Description: Current ANSTO scientific research on wasteform development for mainly high-level radioactive waste is directed towards practical applications. Titanate wasteform products we have developed or are developing are aimed at immobilization of: (a) tank wastes and sludges; (b) U-rich wastes from radioisotope production from reactor irradiation of UO2 targets; (c) Al-rich wastes arising from reprocessing of Al-clad fuels; (d) 99Tc; (e) high- Mo wastes arising from reprocessing of U-Mo fuels and (f) partitioned Cs-rich wastes. Other wasteforms include encapsulated zeolites or silica/alumina beads for immobilization of 129I. Wasteform production techniques cover hot isostatic and uniaxial pressing, sintering, and cold-crucible melting. In addition, building on previous work on speciation and leach resistance of Cs in cementitious products, we are studying geopolymers. Although we have a strong focus on candidate wasteforms for actual wastes, we have a considerable program directed at basic understanding of the wasteforms in regard to crystal chemistry, their dissolution behavior in aqueous media, radiation damage effects and processing techniques.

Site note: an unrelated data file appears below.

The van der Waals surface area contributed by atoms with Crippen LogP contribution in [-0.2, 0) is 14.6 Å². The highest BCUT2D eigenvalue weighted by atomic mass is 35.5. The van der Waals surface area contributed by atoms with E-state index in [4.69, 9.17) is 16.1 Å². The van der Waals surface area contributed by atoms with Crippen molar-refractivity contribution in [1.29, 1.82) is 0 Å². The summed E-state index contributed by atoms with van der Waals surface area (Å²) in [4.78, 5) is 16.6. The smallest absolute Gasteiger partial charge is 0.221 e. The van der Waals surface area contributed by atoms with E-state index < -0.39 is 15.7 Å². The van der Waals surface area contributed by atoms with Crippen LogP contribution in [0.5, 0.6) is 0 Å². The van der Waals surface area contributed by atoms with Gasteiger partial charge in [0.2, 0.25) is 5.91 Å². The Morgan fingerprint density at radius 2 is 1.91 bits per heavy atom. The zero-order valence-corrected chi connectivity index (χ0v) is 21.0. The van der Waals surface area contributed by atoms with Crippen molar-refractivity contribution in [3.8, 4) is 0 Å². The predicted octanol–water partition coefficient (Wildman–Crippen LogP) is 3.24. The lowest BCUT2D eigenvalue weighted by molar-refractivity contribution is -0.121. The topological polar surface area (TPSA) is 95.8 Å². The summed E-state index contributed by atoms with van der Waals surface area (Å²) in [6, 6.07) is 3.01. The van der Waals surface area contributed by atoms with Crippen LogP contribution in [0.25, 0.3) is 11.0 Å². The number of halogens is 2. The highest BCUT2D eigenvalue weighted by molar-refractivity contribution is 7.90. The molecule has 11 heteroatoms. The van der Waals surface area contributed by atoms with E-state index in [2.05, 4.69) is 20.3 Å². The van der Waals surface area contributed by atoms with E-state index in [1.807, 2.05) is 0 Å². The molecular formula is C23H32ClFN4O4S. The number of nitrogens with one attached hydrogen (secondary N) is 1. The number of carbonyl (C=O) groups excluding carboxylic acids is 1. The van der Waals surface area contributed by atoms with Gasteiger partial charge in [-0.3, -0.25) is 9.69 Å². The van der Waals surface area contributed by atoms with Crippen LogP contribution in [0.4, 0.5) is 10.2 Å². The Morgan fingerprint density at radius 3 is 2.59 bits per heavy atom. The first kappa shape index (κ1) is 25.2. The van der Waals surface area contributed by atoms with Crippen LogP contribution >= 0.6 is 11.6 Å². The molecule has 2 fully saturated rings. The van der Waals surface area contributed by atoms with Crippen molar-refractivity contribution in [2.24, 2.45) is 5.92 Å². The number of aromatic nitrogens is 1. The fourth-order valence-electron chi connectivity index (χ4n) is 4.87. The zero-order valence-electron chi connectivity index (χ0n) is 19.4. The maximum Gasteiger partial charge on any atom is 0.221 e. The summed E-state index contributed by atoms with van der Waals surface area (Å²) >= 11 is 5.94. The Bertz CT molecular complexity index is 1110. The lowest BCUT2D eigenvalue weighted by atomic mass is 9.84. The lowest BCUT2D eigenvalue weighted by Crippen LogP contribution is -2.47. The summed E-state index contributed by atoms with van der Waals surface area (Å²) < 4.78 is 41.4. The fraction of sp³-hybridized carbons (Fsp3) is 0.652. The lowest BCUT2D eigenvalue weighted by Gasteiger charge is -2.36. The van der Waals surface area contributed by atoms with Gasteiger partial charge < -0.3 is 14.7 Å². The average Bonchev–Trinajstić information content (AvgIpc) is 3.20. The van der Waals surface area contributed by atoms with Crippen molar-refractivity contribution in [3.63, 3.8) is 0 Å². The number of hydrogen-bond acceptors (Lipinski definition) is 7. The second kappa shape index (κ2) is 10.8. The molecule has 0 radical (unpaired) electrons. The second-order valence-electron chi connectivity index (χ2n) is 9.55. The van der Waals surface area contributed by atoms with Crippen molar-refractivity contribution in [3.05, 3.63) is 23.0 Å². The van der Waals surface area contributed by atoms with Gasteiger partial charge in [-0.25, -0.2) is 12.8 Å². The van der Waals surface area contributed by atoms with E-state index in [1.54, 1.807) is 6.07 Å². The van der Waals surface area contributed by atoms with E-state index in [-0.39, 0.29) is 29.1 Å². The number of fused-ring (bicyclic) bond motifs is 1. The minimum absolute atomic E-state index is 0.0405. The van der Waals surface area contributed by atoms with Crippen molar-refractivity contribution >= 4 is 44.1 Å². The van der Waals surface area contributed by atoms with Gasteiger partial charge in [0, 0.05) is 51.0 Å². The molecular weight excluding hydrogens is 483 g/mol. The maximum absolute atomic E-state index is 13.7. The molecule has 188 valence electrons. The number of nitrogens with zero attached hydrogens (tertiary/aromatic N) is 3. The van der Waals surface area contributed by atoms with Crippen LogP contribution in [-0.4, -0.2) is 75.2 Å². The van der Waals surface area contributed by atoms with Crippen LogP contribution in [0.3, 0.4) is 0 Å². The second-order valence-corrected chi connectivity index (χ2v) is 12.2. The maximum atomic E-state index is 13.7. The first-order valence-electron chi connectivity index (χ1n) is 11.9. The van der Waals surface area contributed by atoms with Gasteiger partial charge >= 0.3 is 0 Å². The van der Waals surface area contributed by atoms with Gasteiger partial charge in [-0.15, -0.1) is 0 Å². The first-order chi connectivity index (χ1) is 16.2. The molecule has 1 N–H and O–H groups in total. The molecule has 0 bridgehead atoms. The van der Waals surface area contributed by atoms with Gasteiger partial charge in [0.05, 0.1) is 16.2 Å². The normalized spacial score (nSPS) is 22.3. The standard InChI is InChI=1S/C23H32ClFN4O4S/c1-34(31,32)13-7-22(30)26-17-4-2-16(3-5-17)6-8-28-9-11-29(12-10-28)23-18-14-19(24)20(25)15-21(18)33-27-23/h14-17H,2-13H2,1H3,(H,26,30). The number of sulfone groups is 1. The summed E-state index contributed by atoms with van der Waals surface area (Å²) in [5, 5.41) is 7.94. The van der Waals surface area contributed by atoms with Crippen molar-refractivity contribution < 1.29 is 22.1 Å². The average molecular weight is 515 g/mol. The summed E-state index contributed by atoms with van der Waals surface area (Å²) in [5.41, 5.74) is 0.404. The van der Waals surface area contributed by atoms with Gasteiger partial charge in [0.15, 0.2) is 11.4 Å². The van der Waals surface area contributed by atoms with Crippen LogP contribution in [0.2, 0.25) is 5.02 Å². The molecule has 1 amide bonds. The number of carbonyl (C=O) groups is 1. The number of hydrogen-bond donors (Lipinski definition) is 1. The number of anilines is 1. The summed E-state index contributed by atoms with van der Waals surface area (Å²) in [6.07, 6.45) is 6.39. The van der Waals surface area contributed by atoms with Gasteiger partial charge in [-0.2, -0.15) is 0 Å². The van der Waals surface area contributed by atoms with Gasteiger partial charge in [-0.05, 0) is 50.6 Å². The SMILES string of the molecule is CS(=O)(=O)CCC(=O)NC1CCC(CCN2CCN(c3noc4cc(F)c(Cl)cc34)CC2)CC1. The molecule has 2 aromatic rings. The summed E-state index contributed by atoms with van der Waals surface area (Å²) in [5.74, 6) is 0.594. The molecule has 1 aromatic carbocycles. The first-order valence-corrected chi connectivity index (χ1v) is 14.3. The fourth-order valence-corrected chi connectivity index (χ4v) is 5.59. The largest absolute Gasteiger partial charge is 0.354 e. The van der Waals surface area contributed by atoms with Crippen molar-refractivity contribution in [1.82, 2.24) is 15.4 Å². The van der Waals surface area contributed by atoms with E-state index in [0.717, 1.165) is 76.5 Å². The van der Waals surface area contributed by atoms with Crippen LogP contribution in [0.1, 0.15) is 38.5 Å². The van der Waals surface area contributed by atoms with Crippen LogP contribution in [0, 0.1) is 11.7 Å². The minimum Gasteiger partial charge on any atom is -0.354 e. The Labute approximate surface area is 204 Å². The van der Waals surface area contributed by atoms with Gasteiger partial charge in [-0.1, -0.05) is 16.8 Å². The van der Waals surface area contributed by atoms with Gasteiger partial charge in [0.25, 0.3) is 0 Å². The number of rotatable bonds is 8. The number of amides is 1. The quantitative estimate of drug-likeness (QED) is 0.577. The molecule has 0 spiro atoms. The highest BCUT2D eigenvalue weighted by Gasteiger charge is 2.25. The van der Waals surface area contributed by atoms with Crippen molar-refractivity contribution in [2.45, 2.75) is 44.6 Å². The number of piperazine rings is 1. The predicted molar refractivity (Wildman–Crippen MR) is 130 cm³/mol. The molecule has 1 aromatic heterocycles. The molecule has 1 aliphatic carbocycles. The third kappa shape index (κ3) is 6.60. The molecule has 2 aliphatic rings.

Date: February 27, 2003
Creator: Vance, E.R.; Perera, D.S.; Stewart, M.W.A.; Begg, B.D.; Carter, M.L.; Day, R.A. et al.
Partner: UNT Libraries Government Documents Department